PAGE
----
Picture of a pint of beer

Destination: Beer

Fall Into Winter 2019 Beer Roundup

The old news is that Sam Bond’s Brewing went flat early in the summer. The new news is that Eugene’s historic Foundry Building at 540 E. 8th Avenue will now have its tanks filled by Gratitude Brewing, co-founded by Eugene natives Tristan Cooley and Josh Cosci.

They’ll be updating the interior and the beer selection, “hitting the reset button,” according to Cooley. Cosci’s decade of experience brewing around Central Oregon should translate well to thirsty Eugene with a 21st-century taplist of IPAs, sours, lagers and friends, paired with an “elevated pub grub” menu.

Cooley will make changes to the interior flow and seating arrangements, add a new bar, and update all of the necessary infrastructure. Gone will be the days of dark, heavy wood. It its place will be airy accoutrements to light up your pint. Give thanks!

The brewery, set to open this month, is directly east of the Wayne Morse Federal Courthouse and is easily accessible by bike or car. It joins ColdFire and Steelhead as the eastern extension of the Eugene Beer “T,” a pub crawl of my own invention. Google it.

Brewers Union Local 180, 48329 E. 1st Street in Oakridge, will be renamed soon, as former Plank Town brewer John Crane has purchased the business from Ted Sobel. Sobel, who kicked out the jams with no shortage of Cockney, stuck to his beer engines for 11 years. Though perennially unpopular, his English-archetype brews earned him an underground reputation, and were quite lovely after a day in the mountains.

Crane, a Michigander and creative craftsman, got his first taste of commercial brewing at Brewers Union some years ago. He will augment, but not abandon, Sobel’s aesthetic.

“I’ll enhance what’s already there,” he says of the various cozy nooks around the pub. “The furniture, the tables will change over time” to custom work with comfortable edges.

More outdoor seating will be added, ideally with easy access to beer and food. The menu will also evolve, with a weekend brunch in the mix.

As a diehard fan of the public house, he hopes to attract new customers with “normal” beer and change up some of the decor to fit his own philosophy of beer drinkin’ spaces.

Crane will use a method of fermentation that is fairly uncharted on this side of the pond. Open fermentation — not to be confused with spontaneous fermentation — gives yeast some room to play without being as dominant as, say, a Belgian strain. Don’t worry, there will be hops!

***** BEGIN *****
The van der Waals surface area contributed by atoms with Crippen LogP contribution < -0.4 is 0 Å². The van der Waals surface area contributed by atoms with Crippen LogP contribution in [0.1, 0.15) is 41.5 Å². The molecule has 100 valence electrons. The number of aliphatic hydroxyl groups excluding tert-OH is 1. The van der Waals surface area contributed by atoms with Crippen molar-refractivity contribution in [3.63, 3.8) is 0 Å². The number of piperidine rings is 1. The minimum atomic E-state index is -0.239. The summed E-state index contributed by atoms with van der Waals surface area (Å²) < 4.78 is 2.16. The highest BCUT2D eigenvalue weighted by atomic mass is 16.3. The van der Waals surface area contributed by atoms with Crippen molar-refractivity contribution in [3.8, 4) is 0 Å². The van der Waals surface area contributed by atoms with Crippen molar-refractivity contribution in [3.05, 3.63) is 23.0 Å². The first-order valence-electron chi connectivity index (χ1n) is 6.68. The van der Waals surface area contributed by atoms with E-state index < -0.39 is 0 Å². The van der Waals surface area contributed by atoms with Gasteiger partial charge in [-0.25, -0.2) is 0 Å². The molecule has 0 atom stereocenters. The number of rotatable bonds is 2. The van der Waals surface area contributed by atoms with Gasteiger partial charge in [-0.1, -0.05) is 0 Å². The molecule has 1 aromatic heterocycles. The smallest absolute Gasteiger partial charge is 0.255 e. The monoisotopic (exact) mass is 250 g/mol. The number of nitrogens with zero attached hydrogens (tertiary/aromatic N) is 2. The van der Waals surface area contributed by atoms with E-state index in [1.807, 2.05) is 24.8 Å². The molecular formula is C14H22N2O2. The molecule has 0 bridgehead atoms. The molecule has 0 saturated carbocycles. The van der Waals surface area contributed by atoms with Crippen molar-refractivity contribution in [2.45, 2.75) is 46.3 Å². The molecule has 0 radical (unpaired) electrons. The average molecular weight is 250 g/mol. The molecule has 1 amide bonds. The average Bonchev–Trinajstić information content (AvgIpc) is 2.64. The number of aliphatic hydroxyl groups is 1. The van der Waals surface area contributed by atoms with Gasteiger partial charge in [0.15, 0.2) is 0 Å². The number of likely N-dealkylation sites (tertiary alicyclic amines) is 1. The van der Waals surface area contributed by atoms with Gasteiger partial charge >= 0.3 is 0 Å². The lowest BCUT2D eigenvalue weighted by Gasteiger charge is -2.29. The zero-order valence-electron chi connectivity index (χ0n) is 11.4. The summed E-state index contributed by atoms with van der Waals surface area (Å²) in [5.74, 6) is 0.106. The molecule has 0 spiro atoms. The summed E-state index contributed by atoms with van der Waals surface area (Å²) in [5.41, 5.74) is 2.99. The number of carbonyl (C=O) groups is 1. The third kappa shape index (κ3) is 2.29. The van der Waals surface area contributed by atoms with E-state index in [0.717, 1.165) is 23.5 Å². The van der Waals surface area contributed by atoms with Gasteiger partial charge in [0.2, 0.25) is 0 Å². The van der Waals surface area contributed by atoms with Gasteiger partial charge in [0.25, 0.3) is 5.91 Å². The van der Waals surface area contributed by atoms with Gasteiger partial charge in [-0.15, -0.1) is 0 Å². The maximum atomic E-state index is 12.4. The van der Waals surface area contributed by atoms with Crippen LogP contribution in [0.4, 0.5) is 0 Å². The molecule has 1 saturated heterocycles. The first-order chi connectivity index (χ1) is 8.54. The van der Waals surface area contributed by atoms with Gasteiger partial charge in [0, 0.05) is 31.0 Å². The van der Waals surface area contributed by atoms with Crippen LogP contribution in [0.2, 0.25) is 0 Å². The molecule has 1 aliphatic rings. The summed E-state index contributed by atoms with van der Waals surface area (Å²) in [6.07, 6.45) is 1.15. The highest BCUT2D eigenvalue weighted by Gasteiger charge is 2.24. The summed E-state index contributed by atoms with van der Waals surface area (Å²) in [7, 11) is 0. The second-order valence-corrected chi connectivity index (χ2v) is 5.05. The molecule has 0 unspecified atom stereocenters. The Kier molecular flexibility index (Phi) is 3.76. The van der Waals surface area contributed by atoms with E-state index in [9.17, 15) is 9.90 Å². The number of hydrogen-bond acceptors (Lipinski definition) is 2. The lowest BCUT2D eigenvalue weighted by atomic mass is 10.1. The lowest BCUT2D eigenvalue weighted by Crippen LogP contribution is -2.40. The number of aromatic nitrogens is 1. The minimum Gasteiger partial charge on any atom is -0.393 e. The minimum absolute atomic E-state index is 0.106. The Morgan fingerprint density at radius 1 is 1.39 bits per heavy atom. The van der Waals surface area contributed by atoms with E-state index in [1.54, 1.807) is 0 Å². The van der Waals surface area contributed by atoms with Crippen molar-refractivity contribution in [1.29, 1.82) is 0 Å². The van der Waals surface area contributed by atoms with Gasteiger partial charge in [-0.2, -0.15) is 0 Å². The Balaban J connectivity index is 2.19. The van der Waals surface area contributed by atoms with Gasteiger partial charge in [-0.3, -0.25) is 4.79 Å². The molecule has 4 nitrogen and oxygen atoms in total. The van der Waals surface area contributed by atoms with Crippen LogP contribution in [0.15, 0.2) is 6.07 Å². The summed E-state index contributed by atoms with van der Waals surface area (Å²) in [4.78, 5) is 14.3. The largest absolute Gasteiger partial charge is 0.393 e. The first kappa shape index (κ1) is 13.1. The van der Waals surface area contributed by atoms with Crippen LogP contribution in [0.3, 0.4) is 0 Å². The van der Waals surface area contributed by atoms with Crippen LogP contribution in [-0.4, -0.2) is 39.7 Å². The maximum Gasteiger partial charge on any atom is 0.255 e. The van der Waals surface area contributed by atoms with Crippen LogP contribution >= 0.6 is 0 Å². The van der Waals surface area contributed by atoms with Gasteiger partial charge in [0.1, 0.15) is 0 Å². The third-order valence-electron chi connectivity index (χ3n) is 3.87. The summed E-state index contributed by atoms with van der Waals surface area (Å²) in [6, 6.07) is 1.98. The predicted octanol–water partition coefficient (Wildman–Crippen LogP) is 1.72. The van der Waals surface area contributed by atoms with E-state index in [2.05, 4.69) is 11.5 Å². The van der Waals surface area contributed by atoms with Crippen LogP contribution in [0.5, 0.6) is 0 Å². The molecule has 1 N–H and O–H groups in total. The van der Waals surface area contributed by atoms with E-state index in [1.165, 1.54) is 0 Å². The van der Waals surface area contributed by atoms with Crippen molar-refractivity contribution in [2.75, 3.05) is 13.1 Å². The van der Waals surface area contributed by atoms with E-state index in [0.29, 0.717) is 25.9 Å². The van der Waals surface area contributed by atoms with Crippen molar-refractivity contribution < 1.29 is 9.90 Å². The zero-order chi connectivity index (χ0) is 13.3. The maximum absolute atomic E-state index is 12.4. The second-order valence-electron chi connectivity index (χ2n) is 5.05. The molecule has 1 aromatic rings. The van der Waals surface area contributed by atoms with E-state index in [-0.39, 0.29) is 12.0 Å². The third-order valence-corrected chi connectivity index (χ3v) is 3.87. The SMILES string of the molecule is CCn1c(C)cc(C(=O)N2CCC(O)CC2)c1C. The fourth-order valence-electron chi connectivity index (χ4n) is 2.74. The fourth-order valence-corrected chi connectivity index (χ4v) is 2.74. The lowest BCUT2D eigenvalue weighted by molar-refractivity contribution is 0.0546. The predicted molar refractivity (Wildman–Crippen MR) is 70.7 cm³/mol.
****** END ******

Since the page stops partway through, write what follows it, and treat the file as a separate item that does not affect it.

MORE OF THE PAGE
Top cropping, or harvesting yeast from the pillowy head that occurs during fermentation, is a classic English and German method of harvesting happy, healthy yeast. It also adds an element of ancestry in the brewery, as top-cropped yeast can be used for years with the right care.

Already, the pub has seen an uptick in business even before Crane’s brews hit the taps. It’s a big deal in a small town.

Down south over yonder hills, Alesong Brewing & Blending, 80848 Territorial Highway, is just a year away from a Yahtzee! at the Great American Beer Festival. For four years in a row, the barrels-only brewery has come home with at least one piece of bling from the biggest beer competition in the world.

This year, Señor Rhino’s chili-cinnamon-cocoa-vanilla combo — and 12.5 percent stampede of alcohol — wooed judges for a bronze medal. That particular variant of is an endangered species, though; Mocha Rhino Suit is available in bottles at the Lorane tasting room.

Even farther down yonder hills, Cottage Grove’s Brewstation, 106 S. 6th Street, has begun small-batch beer production as South Fork Brewing. The pub has the best selection of beer in town and one of the nicest patios in the county on which to enjoy said beer.

Beer buyer Stephen Mathys will ride the stainless pony, with owner Emily Rinck picking up slack. The pair have more than 30 years of homebrewing experience between them.

“We follow our customers,” Rinck says of the business’s organic metamorphosis from backyard farm store and homebrew supply to its current status. When Brewstation opened five years ago as a growler station, people kept showing up wanting pints. Rinck and Mathys obliged at a Halloween party.

“People showed up. Beer enthusiasts started showing up, so we added a bottle selection,” says Mathys. Now, the bulk of beer sales are consumed in-house.

Because Mathys has identified a “cult of red” in Cottage Grove, the first brew is an Irish Red Ale. After that, in the “fizzy yellow” category, a Kölsch, and then an IPA. Good on them!

Hankering for a taste? Head on down, as there are no plans for distribution.